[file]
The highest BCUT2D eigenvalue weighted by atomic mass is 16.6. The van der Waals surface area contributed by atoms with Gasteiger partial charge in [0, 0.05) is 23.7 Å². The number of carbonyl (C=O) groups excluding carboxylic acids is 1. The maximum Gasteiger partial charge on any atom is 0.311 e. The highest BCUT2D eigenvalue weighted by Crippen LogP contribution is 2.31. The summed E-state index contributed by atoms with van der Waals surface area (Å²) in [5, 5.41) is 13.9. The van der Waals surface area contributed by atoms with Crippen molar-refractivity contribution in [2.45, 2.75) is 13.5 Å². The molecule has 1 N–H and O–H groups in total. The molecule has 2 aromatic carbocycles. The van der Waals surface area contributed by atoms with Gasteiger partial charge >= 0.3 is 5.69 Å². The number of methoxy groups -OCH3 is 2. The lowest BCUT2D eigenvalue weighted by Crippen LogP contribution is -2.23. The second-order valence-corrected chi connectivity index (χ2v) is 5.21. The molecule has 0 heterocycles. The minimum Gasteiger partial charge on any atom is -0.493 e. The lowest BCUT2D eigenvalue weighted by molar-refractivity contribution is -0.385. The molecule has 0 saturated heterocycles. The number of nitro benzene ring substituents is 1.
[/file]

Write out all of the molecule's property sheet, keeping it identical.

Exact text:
The highest BCUT2D eigenvalue weighted by atomic mass is 16.6. The van der Waals surface area contributed by atoms with Gasteiger partial charge in [0, 0.05) is 23.7 Å². The number of carbonyl (C=O) groups excluding carboxylic acids is 1. The maximum Gasteiger partial charge on any atom is 0.311 e. The highest BCUT2D eigenvalue weighted by Crippen LogP contribution is 2.31. The summed E-state index contributed by atoms with van der Waals surface area (Å²) in [5, 5.41) is 13.9. The van der Waals surface area contributed by atoms with Crippen molar-refractivity contribution in [2.45, 2.75) is 13.5 Å². The molecule has 1 N–H and O–H groups in total. The molecule has 2 aromatic carbocycles. The van der Waals surface area contributed by atoms with Gasteiger partial charge >= 0.3 is 5.69 Å². The number of methoxy groups -OCH3 is 2. The lowest BCUT2D eigenvalue weighted by Crippen LogP contribution is -2.23. The second-order valence-corrected chi connectivity index (χ2v) is 5.21. The molecule has 0 heterocycles. The minimum Gasteiger partial charge on any atom is -0.493 e. The lowest BCUT2D eigenvalue weighted by molar-refractivity contribution is -0.385. The molecule has 0 saturated heterocycles. The number of nitro benzene ring substituents is 1.